European railways are often portrayed as a deeply conservative industry, so far unaffected by the disruptive competition and subsequent consolidation seen in the aviation sector.
With national providers apparently safe in domestic markets there seems to be little catalyst for change.
But with technology developing rapidly and start-ups taking advantage of European Union liberalisation to launch new routes the old model may well be about to break down.
Breaking Travel News editor Chris O’Toole reports from the Amadeus Rail Forum 2014.
While low-cost airlines have soared skyward in recent years, with ever more passengers taking advantage of flexible, responsive route networks, travel by rail has somewhat been left in the sidings.
Incumbent national rail operators - including Deutsche Bahn of German, France’s SNCF and Renfe in Spain - have focused on domestic fifes, building traffic at home while rarely developing potentially lucrative international routes.
This lack of competition has ossified an already entrenched system, with a cumulative detrimental effect on European rail travel as a whole.
Prohibitive barriers to entry, with the delivery of new rolling stock often taking years and an investment of many million euros, have also stifled competition, while inefficient ticket distribution leaves many passengers unaware of what is on offer.
The lucrative freight contracts enjoyed by many rail operators also occasionally see passenger operations relegated to an afterthought on international routes.
Even many of the industry leaders arriving for the Amadeus Rail Forum, this year held in sunny Vienna, admitted they did so by air.
But there are signs the European rail sector may changing, not least in the Austrian capital.
A star of the Forum was Westbahn, one of the few new entrants to take advantage of a European Union-backed drive to liberalise the market.
An open access railway company operating on Austria’s Western Railway since December 2011, the company has borrowed techniques developed by low-cost airlines to challenge incumbent ÖBB.
Its seven train sets are identical, lowering maintenance costs, while it takes a matter of minutes to turn trains around at Vienna and Salzburg, meaning they can spend more time moving passengers along the line.
However, challenges remain, with Christian Pettauer, chief information officer with Westbahn, highlighting the problems caused by the monopolistic position of incumbents when seeking to launch new services.
He told Breaking Travel News: “There are only a certain number of tracks; those slots are controlled by companies which are often competitors on routes.”
He added: “Borders are a comfort zone for the incumbents.”
Industry leaders from across Europe were on hand to discuss the latest rail trends
Challenges to the status quo are coming from other areas.
For over 80 years scheduled long distance coach services were practically forbidden in Germany, but a recent market liberalisation there has seen Deutsche Bahn’s dominance in intercity markets come under attack.
New coach carriers, while positioning themselves as low-cost, have sought to challenge selling points employed by railways in their battle against air travel, with vehicles offering free wi-fi, free snacks, and the chance to break long-trips into more convenient sections.
Mathias Hueske, chief information officer with Deutsche Bahn, told Breaking Travel News: “We have relied on our speed, the fastest among our competitors, and that we are the most ecologically friendly way to travel. You can move around on the train, it is more stable, more relaxed. But we must make our passengers aware of what we offer.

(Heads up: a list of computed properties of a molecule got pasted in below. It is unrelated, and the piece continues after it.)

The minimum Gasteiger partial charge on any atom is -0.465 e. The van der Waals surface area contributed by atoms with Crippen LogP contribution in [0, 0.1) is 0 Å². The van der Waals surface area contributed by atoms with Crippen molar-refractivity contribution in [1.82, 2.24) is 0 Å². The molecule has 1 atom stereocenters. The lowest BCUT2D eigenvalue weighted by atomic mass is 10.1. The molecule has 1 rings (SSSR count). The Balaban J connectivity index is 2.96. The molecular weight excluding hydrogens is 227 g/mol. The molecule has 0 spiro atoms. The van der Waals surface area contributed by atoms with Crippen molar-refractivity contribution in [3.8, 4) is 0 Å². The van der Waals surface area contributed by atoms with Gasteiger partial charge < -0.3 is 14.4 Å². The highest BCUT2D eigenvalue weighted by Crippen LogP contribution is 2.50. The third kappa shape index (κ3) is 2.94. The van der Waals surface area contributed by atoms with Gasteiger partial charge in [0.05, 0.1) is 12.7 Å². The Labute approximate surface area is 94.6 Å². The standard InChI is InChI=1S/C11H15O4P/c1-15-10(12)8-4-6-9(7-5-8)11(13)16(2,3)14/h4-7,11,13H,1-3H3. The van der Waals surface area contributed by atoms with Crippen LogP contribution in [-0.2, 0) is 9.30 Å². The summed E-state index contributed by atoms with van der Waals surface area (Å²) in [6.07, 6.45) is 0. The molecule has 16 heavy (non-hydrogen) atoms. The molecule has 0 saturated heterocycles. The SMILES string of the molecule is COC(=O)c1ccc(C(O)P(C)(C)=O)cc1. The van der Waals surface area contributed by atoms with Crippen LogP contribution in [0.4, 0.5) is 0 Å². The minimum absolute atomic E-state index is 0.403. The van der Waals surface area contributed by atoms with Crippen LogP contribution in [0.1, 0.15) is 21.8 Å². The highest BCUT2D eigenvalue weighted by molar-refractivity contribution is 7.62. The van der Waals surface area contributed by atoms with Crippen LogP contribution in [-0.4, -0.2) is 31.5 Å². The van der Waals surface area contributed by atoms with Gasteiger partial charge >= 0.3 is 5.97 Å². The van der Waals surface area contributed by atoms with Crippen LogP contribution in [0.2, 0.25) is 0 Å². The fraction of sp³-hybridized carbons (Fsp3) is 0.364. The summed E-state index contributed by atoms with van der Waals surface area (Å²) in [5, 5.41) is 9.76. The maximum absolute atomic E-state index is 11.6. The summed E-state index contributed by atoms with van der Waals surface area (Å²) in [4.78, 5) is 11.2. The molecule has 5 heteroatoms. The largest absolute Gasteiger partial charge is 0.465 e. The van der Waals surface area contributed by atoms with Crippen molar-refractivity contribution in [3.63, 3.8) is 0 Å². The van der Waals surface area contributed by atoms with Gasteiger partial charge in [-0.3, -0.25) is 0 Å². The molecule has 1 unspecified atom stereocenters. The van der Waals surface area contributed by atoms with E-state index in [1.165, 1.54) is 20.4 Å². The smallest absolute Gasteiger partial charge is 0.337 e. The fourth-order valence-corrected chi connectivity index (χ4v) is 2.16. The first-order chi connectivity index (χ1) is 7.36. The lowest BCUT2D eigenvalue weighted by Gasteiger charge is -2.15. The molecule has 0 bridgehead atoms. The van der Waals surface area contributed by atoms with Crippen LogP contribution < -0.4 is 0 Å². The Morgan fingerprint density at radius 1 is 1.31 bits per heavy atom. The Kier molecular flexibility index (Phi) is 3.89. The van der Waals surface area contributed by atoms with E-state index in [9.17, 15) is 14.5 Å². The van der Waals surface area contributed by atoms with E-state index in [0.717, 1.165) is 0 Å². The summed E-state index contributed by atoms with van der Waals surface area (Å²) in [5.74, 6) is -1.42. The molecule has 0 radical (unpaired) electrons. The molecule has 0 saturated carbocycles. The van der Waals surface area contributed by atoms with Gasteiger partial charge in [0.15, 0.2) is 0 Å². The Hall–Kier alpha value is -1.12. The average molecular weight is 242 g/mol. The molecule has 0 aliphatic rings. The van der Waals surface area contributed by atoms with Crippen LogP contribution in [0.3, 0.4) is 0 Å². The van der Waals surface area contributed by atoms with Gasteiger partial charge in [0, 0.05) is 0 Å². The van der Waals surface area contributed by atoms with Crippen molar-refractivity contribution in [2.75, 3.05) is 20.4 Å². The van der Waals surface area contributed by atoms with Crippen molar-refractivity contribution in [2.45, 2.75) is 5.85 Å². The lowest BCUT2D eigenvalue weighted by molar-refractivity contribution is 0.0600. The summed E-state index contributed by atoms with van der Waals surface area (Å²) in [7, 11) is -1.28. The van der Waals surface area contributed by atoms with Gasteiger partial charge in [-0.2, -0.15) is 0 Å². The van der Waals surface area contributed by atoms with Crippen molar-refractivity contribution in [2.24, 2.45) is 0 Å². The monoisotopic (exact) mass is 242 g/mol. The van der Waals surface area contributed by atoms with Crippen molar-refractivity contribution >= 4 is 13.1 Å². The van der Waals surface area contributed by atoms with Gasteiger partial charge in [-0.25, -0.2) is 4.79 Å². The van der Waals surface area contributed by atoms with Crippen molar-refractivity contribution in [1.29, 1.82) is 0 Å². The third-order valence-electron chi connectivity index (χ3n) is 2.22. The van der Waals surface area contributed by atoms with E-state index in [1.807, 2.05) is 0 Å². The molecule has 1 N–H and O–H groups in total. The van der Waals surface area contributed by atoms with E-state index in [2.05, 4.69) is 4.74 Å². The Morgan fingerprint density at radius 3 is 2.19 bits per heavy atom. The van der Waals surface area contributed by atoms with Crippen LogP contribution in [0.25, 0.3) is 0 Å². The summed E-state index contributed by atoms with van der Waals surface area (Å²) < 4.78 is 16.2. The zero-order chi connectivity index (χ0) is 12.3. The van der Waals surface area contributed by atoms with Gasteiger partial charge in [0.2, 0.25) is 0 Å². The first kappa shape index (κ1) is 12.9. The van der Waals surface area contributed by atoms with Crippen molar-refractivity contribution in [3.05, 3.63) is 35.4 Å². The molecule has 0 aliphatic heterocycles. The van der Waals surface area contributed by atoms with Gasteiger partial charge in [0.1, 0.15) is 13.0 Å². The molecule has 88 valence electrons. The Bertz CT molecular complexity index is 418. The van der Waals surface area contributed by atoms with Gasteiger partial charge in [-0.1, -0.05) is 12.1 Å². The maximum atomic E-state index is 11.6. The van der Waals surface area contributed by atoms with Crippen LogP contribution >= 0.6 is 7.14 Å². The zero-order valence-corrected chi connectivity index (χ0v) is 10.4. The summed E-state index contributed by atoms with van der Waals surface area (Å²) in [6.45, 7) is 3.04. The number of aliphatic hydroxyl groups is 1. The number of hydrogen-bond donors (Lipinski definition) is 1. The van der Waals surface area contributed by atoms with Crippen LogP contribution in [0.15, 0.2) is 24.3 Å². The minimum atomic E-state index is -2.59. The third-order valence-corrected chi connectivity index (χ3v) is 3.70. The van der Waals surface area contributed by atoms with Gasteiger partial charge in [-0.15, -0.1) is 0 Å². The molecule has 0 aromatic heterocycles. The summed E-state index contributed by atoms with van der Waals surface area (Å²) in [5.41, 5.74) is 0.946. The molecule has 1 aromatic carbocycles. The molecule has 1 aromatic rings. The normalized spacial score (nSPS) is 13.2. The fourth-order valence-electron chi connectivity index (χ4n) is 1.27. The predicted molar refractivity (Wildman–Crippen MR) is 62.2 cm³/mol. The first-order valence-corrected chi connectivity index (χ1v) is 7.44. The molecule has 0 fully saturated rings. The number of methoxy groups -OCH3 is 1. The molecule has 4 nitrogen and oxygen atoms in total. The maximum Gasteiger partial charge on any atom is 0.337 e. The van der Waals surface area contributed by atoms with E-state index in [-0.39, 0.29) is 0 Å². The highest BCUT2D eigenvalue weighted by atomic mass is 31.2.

“It is frustrating for us how fast these competitors can expand. It takes a long time to open a new route on rail, with schedules and new trains, but buses take matter of weeks; buy a bus, put your name on it, and off you go.”
More challenges of this kind may shake rail out of its lethargy.
The possibilities afforded by fast changing rail technology were a key theme
Conference host Amadeus Rail is offering one path to rail operators to improve, with the development of a community platform for rail.
With industry liberalisation a slowly developing reality, growing consumer appetite for rail travel, and the potential of the European high-speed network to transform long-distance rail travel, the tech giant is hoping the sector will become increasingly cross border - not only in terms of operations, but also in customer base.
One early step has been the launch of the partnership with BeNe - a joint venture between NS of the Netherlands and SNCB – which will see the operators adopt a community IT platform designed to become more flexible and strengthen multichannel and multicarrier distribution.
As Arnold De Brauwer, president of BeNe RI, explained: “We will benefit from next-generation technology, without having to build this ourselves. It will transform the way we do business, because we will be able to focus our energy on delivering the best possible service to our customers, knowing that our systems are in the safe hands of Amadeus.”
With the two railway companies positioned geographically in the heart of Europe, they are particularly well-placed to make the most of this opportunity, and understand its challenges.
Alongside improved distribution, simply letting passengers know what is available and to buy tickets for international travel in one place, the further integration of standards and regulations would be another method of moving forward.
The pace of European Union change in this area, though, remains glacial.
There is also space in the market for a third party to come in and become a retailer for the rail network, if railways are unable or unwilling to do this for themselves.
There is a long journey ahead, but European railways may well be on the right track.
Photography: Tony Gigov